• ImagePreProcessingScaler - (Source) - Applies min-max scaling to image activations. Default settings do 0-255 input to 0-1 output (but is configurable). Note that unlike the other normalizers here, this one does not rely on statistics (mean/min/max etc) collected from the data, hence the step is unnecessary (is a no-op).

  • NormalizerStandardize - (Source) - normalizes each feature value independently (and optionally label values) to have 0 mean and a standard deviation of 1

  • NormalizerMinMaxScaler - (Source) - normalizes each feature value independently (and optionally label values) to lie between a minimum and maximum value (by default between 0 and 1)

  • VGG16ImagePreProcessor - (Source) - This is a preprocessor specifically for VGG16. It subtracts the mean RGB value, computed on the training set, from each pixel as reported in Link

Available normalizers: MultiDataSet / MultiDataSetIterator

  • ImageMultiPreProcessingScaler - (Source) - A MultiDataSet/MultiDataSetIterator version of ImagePreProcessingScaler

  • MultiNormalizerStandardize - (Source) - MultiDataSet/MultiDataSetIterator version of NormalizerStandardize

  • MultiNormalizerMinMaxScaler - (Source) - MultiDataSet/MultiDataSetIterator version of NormalizerMinMaxScaler

  • MultiNormalizerHybrid - (Source) - A MultiDataSet normalizer that can combine different normalization types (standardize, min/max etc) for different input/feature and output/label arrays.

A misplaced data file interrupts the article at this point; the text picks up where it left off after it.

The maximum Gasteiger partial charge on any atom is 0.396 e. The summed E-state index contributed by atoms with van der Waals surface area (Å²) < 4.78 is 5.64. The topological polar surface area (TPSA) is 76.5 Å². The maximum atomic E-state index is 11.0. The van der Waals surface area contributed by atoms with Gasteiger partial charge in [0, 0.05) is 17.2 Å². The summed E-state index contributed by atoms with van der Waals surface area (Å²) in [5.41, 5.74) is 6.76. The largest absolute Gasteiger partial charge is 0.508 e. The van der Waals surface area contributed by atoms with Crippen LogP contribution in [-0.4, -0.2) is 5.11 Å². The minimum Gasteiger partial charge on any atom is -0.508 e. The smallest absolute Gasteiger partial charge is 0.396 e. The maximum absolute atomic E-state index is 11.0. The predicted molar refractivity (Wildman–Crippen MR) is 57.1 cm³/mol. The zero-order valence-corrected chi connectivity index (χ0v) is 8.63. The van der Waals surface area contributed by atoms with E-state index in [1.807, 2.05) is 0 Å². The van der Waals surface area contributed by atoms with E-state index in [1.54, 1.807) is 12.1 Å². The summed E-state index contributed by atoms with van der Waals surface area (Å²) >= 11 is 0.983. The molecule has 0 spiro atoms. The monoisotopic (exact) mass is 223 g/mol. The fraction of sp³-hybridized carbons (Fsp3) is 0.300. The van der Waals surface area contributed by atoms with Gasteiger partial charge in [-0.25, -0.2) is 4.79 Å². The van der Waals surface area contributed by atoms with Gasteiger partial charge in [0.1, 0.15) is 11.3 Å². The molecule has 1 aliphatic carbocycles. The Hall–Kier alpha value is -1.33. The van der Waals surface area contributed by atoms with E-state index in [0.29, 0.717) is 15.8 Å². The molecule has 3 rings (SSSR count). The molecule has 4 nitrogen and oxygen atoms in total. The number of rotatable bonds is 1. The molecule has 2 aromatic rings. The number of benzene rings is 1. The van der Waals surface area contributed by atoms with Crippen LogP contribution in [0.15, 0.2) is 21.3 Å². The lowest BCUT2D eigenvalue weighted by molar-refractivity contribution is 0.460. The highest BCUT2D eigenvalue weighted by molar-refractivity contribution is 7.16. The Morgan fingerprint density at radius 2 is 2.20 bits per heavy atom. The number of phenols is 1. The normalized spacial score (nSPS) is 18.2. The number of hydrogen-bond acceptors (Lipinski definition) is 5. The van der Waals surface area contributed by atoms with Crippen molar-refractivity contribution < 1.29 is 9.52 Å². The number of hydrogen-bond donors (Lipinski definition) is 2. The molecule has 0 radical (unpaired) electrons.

Deeplearning4j has classes/utilities for performing transfer learning - i.e., taking an existing network, and modifying some of the layers (optionally freezing others so their parameters don't change). For example, an image classifier could be trained on ImageNet, then applied to a new/different dataset. Both MultiLayerNetwork and ComputationGraph can be used with transfer learning - frequently starting from a pre-trained model from the model zoo (see next section), though any MultiLayerNetwork/ComputationGraph can be used.

Link: Transfer learning examples

The main class for transfer learning is TransferLearning. This class has a builder pattern that can be used to add/remove layers, freeze layers, etc. FineTuneConfiguration can be used here to specify the learning rate and other settings for the non-frozen layers.

Deeplearning4j provides a 'model zoo' - a set of pretrained models that can be downloaded and used either as-is (for image classification, for example) or often for transfer learning.

Link: Deeplearning4j Model Zoo

Models available in DL4J's model zoo:

*Note: Trained Keras models (not provided by DL4J) may also be imported, using Deeplearning4j's Keras model import functionality.

Cheat sheet code snippets

The Eclipse Deeplearning4j libraries come with a lot of functionality, and we've put together this cheat sheet to help users assemble neural networks and use tensors faster.

Neural networks

Code for configuring common parameters and layers for both MultiLayerNetwork and ComputationGraph. See MultiLayerNetwork and ComputationGraph for full API.

Sequential networks

Most network configurations can use MultiLayerNetwork class if they are sequential and simple.

MultiLayerConfiguration conf = new NeuralNetConfiguration.Builder()
    // parameters below are copied to every layer in the network
    // for inputs like dropOut() or activation() you should do this per layer
    // only specify the parameters you need
    .updater(new AdaGrad())
    // layers in the network, added sequentially
    // parameters set per-layer override the parameters above
    .layer(new DenseLayer.Builder().nIn(numInputs).nOut(numHiddenNodes)